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Apocalypse — now in a wing of Somerset House

08 March 2013

Peter Graystone enjoys his multisensory Revelation experience


FOR about a decade, the acclaimed company Dreamthinkspeak have been changing expectations of what theatre can do to body and soul. They provide multisensory experiences in venues that look nothing like theatres. In Liverpool Cathedral, they reimagined Dante's Divine Comedy by taking us on a journey from dank cellars to exhilarating spires. The Rest Is Silence was a revelatory staging of Hamlet, the audience standing trapped among glass cabinets in which the claustrophobic court of Elsinore was conjured in film and live action.

Now the director Tristan Sharps turns his teeming imagination to the Revelation of St John. In The Beginning Was The End, although too uneven in tone to be perfect, creates images of a frightening future that are as unforgettable as the grotesque visions in the final book of the Bible. And, like Revelation, it demands that we change or face the consequences.

The production takes place in a wing of Somerset House never normally seen by the public. Audience members are admitted a few at a time, and wander from room to room, stumbling on artworks, films, and live drama. In the dimly lit bowels of the building, scientists are oblivious of us as they obsess over chalky equations, Leonardo da Vinci's diagrams, or the physical properties of lemons. Pushing open doors, not knowing who or what lies behind them, becomes genuinely scary.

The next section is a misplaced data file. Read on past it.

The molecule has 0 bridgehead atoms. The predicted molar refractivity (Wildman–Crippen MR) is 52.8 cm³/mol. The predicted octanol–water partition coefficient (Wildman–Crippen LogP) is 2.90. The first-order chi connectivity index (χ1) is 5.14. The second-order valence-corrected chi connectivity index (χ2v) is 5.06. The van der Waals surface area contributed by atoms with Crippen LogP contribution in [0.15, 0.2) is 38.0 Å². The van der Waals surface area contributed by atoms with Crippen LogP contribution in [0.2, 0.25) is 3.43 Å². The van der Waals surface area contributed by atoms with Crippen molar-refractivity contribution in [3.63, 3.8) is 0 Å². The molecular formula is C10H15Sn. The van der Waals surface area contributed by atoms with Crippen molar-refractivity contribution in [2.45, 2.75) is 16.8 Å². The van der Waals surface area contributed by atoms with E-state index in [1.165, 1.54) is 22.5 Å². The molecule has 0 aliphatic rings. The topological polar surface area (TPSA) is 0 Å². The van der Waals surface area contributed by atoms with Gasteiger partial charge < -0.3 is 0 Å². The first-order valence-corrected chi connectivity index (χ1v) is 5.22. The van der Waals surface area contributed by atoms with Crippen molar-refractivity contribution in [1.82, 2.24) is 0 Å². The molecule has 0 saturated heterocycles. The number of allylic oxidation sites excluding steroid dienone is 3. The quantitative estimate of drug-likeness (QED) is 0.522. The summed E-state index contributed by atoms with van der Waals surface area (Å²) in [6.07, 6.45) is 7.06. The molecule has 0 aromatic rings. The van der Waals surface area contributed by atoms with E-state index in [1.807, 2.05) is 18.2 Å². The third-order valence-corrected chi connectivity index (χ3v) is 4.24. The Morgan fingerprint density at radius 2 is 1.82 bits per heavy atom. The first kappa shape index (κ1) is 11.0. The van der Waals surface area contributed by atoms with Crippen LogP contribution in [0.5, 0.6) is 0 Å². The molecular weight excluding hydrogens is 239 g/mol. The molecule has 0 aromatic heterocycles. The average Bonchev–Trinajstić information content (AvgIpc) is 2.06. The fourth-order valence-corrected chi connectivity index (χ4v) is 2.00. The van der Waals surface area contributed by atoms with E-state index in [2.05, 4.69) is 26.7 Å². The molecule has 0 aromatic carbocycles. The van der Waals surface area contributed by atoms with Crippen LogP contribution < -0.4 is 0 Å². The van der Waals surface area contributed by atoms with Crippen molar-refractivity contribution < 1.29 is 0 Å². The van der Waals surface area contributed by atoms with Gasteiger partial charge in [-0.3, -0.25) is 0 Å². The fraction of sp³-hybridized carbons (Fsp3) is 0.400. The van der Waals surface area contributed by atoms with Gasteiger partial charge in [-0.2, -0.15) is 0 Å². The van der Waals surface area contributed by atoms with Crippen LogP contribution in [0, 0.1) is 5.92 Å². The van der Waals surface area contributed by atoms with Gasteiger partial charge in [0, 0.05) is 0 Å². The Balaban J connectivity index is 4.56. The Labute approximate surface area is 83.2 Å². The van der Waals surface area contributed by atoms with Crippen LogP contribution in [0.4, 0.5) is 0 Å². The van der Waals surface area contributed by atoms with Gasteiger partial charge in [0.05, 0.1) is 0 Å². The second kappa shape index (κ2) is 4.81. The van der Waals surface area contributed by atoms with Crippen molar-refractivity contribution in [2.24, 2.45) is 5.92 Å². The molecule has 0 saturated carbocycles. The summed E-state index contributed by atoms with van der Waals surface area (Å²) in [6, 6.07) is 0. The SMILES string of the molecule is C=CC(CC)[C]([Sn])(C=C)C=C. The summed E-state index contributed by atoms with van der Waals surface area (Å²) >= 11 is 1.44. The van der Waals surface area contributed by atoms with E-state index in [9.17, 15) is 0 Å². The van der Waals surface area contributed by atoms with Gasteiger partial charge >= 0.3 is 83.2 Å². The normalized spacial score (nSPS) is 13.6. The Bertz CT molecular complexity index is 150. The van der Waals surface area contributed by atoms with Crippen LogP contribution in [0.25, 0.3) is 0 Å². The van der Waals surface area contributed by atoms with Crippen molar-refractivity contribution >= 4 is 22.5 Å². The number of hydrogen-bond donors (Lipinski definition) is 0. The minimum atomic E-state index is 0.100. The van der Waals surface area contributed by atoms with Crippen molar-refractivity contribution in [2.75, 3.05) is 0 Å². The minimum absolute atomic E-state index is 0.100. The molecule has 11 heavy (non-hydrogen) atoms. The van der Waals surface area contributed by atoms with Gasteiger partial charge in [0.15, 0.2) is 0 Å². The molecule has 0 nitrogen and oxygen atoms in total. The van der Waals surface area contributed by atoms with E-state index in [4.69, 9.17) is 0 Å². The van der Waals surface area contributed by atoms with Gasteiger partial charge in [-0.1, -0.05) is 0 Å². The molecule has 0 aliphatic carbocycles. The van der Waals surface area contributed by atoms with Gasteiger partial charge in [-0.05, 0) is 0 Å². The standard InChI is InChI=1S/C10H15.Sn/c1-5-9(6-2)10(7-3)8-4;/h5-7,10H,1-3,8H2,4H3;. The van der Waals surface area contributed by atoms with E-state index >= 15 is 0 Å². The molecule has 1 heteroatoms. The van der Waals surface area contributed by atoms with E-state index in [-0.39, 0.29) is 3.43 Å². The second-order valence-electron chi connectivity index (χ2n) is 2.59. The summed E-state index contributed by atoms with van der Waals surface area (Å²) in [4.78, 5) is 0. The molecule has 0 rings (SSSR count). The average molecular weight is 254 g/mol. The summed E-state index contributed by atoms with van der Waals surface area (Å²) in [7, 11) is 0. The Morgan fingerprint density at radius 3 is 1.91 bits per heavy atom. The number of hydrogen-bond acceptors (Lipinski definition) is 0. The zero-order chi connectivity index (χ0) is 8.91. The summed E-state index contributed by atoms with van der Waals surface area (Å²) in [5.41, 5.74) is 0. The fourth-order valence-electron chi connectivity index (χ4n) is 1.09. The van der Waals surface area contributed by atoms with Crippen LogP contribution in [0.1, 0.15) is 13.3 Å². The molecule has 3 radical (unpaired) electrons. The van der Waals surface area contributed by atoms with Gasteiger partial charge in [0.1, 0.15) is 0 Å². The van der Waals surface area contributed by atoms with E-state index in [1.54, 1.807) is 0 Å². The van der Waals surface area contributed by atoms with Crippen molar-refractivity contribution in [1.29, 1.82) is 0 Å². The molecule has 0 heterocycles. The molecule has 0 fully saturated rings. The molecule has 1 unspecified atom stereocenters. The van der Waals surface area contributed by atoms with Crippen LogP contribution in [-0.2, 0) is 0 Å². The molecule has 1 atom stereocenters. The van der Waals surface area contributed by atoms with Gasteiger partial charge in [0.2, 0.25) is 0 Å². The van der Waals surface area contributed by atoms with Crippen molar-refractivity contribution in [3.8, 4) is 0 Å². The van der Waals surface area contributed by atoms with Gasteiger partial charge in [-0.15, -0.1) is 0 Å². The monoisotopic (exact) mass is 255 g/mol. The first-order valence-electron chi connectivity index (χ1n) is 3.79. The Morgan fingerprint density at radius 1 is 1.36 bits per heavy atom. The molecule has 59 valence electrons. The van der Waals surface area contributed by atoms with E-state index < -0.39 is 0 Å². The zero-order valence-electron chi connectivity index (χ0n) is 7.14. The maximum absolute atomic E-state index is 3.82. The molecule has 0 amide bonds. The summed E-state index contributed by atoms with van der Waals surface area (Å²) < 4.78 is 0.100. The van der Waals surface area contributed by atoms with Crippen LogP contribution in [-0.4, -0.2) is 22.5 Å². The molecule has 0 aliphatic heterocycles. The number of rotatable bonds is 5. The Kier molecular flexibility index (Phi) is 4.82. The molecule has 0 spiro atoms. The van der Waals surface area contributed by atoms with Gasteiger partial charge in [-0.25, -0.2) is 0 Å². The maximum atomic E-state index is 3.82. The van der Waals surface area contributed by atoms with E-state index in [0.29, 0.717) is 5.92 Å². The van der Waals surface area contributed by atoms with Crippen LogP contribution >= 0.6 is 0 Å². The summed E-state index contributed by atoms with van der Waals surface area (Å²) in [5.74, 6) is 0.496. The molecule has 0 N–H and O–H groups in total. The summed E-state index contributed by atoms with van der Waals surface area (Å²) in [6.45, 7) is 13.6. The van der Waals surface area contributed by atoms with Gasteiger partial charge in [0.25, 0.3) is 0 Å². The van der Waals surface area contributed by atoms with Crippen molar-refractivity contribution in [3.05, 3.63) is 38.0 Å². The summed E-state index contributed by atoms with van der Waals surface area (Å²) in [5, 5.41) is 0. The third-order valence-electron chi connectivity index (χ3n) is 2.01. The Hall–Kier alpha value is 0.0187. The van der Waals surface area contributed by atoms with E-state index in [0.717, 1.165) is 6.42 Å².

Suddenly, we are swept into the bright perfection of a global corporation's open day. The company produces ingenious gadgets that cocoon the wealthy against anything undesirable or emotionally challenging. It is a comically appealing vision of technological comfort.

Upstairs, however, away from the whitewashed rooms and consciences of the open day, we discover the cost to human lives of creating this world. Berated employees type never-ending replies to complaints until they reach breaking-point. The exhausted planet begins to respond in unpredictable ways. Meetings take place between terrified people asking what can be done to repair their ruined livelihoods. And, in a scene that would be beautiful were it not so frightful, men tumble to suicidal deaths outside the windows in agonised slow motion.

Putting a horrifying apocalypse alongside scenes of satirical humour means that the production never coheres as the visions of Revelation do. But images from the Bible recur throughout the 90 minutes it takes to walk through. A ranting John the Baptist repeatedly warns us to change. Workers refuse to comply with a system that strips them of dignity, and protest as naked as Isaiah. And, as a new Flood engulfs humanity, some are swept away, some buy their way out of difficulty, and some must learn how to live underwater. An alternative Eden, sweet with the scent of lemons, is our last, faltering hope.

In The Beginning Was The End runs at Somerset House, Strand, London WC2, until 30 March. Tickets are booked through the National Theatre box office and website (click on "Other venues"). Phone 020 7452 3000. www.nationaltheatre.org.uk

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